An 88-year-old Ukrainian Canadian has once more been stripped of his Canadian citizenship by the federal government and is facing possible deportation over his connection to a Nazi killing unit, the Toronto Star reported.
The Canadian government filed an order in council in late December at Federal Court in Toronto quietly stripping Helmut Oberlander of his citizenship.
Now, the only thing that stands between him and deportation is the possibility of yet another judicial review.
Oberlander has been at the center of a legal wrangle for years over his alleged involvement in Nazi war crimes.
In 2009 the Federal Court of Appeal ruled that federal cabinet must revisit a prior decision to strip Oberlander of his citizenship and consider whether or not he was forced to join the Nazis under duress.
Oberlander and his family have always maintained that he was conscripted into a Nazi death squad — the EK10A, which operated behind the German army’s front line in the eastern occupied territories during World War II — under duress.
His family says he wasn’t a Nazi and has never been charged with any war crime by Ottawa.
He has always maintained that he served only as a translator in the unit and never participated in any killings.
The retired real estate developer, who lives in Waterloo, Ontario has been fighting attempts to strip him of his citizenship and deport him since 1995, according to the Toronto Star.
Oberlander and his wife came to Canada in 1954. He did not disclose his wartime experience when he applied to emigrate or when he sought citizenship.
A spokesperson for Citizenship and Immigration Minister Jason Kenney defended the decision, telling CTV News the federal government is “committed to identifying and deporting from Canada people involved in war crimes, crimes against humanity and genocide.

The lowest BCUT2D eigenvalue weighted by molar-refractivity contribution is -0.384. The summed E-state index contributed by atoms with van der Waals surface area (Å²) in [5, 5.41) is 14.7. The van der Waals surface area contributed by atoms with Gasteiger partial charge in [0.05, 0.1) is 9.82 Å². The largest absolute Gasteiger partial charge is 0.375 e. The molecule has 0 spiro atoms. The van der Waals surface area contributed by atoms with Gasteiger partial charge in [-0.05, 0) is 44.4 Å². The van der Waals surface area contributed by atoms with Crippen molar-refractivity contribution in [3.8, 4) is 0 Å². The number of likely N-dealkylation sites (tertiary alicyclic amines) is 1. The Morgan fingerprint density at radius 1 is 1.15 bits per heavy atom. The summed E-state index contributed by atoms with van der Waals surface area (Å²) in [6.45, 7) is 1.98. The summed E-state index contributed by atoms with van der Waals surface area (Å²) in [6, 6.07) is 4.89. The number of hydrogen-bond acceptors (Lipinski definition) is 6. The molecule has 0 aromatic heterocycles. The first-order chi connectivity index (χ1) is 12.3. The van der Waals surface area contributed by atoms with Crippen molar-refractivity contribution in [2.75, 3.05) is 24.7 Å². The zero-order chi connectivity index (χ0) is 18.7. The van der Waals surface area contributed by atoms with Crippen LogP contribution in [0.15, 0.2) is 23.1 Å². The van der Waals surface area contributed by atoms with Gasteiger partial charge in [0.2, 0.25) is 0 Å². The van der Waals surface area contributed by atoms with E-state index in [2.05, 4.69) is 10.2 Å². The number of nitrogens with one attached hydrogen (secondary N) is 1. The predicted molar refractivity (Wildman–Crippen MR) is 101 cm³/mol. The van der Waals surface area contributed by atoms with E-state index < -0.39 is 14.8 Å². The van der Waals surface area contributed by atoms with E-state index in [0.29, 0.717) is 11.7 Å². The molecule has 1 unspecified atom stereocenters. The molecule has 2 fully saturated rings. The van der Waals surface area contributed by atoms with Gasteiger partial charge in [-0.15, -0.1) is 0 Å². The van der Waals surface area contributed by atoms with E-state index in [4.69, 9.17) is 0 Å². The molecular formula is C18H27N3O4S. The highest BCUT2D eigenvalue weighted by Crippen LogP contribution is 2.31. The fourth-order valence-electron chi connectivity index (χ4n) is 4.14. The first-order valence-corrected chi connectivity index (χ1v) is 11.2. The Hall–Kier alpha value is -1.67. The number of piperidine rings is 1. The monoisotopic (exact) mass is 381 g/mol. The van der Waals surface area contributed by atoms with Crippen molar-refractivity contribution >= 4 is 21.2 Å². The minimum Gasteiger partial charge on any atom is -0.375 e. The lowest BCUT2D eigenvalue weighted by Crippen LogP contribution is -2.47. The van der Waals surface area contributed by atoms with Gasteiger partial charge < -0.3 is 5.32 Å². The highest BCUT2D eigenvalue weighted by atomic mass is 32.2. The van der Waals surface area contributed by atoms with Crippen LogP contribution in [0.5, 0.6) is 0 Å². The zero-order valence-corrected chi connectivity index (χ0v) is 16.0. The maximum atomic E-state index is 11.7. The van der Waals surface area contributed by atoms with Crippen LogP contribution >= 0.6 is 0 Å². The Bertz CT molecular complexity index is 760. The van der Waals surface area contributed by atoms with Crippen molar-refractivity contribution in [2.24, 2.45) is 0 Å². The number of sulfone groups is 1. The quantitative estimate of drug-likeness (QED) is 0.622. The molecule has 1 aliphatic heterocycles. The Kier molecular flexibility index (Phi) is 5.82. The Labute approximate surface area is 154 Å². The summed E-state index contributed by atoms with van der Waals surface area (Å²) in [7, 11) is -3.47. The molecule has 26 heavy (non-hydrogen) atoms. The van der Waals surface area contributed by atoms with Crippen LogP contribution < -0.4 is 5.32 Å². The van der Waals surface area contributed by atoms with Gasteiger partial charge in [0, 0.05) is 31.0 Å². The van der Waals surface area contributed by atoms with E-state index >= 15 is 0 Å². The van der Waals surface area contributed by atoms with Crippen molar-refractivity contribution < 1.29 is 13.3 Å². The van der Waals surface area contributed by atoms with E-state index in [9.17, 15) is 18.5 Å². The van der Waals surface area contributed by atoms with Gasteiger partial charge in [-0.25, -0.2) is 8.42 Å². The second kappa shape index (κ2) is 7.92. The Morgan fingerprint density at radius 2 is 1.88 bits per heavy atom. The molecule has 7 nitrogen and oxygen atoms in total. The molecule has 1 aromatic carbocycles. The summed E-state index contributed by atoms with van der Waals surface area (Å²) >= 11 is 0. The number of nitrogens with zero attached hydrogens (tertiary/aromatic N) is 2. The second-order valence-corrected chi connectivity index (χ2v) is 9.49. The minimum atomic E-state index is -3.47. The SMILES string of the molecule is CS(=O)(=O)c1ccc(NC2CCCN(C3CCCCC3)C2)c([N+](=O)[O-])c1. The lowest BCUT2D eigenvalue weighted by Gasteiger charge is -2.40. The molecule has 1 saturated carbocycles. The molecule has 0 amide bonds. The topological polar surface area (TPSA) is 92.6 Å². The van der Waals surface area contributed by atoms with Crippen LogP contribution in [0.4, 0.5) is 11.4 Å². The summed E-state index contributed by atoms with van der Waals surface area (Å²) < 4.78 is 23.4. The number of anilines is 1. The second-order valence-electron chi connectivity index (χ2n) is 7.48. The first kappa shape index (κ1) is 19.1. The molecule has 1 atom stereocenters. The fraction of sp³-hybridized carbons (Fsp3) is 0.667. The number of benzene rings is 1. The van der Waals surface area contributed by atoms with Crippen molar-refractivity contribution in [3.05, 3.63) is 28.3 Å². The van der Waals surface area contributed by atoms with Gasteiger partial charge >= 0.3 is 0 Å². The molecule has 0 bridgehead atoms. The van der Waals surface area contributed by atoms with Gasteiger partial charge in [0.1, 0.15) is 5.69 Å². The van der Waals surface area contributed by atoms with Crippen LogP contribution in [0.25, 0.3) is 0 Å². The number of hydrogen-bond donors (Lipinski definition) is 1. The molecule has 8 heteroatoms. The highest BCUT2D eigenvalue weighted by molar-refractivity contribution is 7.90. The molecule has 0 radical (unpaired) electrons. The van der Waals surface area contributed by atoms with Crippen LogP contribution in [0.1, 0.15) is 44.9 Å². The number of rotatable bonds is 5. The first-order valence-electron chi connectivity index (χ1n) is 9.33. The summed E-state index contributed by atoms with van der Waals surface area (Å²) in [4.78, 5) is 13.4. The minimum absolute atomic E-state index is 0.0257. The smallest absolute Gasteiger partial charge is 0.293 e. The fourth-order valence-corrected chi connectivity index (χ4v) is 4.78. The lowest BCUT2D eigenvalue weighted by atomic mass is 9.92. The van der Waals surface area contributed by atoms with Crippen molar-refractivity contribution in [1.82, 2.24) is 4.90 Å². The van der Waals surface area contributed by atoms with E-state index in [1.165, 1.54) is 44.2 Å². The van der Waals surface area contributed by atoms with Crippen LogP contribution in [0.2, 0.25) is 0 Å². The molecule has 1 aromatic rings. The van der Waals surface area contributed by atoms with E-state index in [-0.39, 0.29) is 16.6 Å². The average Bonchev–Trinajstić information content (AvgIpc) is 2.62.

"This includes Nazis who perpetrated reprehensible crimes during the Holocaust, as these criminals must face justice for their horrific crimes,” said the statement
Meanwhile, the Friends of Simon Wiesenthal Center for Holocaust Studies (FSWC) applauded Kenney stripping Oberlander of his Canadian citizenship.
"As a human rights advocacy organization grounded in the lessons of the Holocaust, we are so pleased to see the Canadian government taking steps to deport one of the few remaining Nazis in Canada - there is no statute of limitations for those who participated in genocide," noted Avi Benlolo, President and CEO of FSWC.
"Having led a delegation of Holocaust survivors to Ottawa to speak to Minister Kenney in April, it is particularly gratifying to see our concerns that Oberlander, a suspected Nazi living freely in this country, have been taken seriously and acted upon in this manner," said Benlolo in a statement.
Oberlander has been listed by the Simon Wiesenthal Center as one of the top ten most wanted Nazi war crimes suspects worldwide. In addition to Oberlander, FSWC has also pressed for the deportation of Vladimir Katriuk, a beekeeper in Quebec who was a member of a battalion responsible for a massacre in the village of Khatyn, in what is now Belarus.